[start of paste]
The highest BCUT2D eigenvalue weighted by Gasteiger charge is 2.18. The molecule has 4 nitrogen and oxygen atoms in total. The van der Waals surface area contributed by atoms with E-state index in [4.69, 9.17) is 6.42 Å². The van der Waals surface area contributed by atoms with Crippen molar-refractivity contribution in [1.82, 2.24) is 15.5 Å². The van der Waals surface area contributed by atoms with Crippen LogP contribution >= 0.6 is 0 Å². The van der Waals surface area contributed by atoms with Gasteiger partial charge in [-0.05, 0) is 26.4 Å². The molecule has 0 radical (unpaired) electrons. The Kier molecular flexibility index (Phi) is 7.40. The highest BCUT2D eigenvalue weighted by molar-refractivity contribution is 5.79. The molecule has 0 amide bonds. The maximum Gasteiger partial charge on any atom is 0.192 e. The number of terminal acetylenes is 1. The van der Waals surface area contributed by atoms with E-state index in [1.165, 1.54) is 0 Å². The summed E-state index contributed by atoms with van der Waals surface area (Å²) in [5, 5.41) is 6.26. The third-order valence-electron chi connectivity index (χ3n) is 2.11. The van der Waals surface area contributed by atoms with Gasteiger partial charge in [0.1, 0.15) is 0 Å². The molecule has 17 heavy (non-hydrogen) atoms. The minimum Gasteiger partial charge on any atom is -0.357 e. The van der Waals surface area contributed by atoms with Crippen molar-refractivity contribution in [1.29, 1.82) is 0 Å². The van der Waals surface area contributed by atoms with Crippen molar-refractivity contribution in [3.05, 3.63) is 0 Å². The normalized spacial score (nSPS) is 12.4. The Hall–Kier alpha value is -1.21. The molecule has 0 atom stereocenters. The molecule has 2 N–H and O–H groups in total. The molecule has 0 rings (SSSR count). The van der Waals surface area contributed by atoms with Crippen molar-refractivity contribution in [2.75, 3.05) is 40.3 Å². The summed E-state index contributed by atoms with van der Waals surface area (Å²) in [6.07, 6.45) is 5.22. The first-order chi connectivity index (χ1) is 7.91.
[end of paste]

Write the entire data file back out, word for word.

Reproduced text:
The highest BCUT2D eigenvalue weighted by Gasteiger charge is 2.18. The molecule has 4 nitrogen and oxygen atoms in total. The van der Waals surface area contributed by atoms with E-state index in [4.69, 9.17) is 6.42 Å². The van der Waals surface area contributed by atoms with Crippen molar-refractivity contribution in [1.82, 2.24) is 15.5 Å². The van der Waals surface area contributed by atoms with Crippen LogP contribution >= 0.6 is 0 Å². The van der Waals surface area contributed by atoms with Gasteiger partial charge in [-0.05, 0) is 26.4 Å². The molecule has 0 radical (unpaired) electrons. The Kier molecular flexibility index (Phi) is 7.40. The highest BCUT2D eigenvalue weighted by molar-refractivity contribution is 5.79. The molecule has 0 amide bonds. The maximum Gasteiger partial charge on any atom is 0.192 e. The number of terminal acetylenes is 1. The van der Waals surface area contributed by atoms with E-state index in [1.165, 1.54) is 0 Å². The summed E-state index contributed by atoms with van der Waals surface area (Å²) in [5, 5.41) is 6.26. The third-order valence-electron chi connectivity index (χ3n) is 2.11. The van der Waals surface area contributed by atoms with Gasteiger partial charge in [0.1, 0.15) is 0 Å². The molecule has 17 heavy (non-hydrogen) atoms. The minimum Gasteiger partial charge on any atom is -0.357 e. The van der Waals surface area contributed by atoms with Crippen molar-refractivity contribution in [1.29, 1.82) is 0 Å². The van der Waals surface area contributed by atoms with Crippen molar-refractivity contribution in [3.05, 3.63) is 0 Å². The normalized spacial score (nSPS) is 12.4. The Hall–Kier alpha value is -1.21. The molecule has 0 atom stereocenters. The molecule has 2 N–H and O–H groups in total. The molecule has 0 rings (SSSR count). The van der Waals surface area contributed by atoms with Crippen molar-refractivity contribution in [2.75, 3.05) is 40.3 Å². The summed E-state index contributed by atoms with van der Waals surface area (Å²) in [6.07, 6.45) is 5.22. The first-order chi connectivity index (χ1) is 7.91.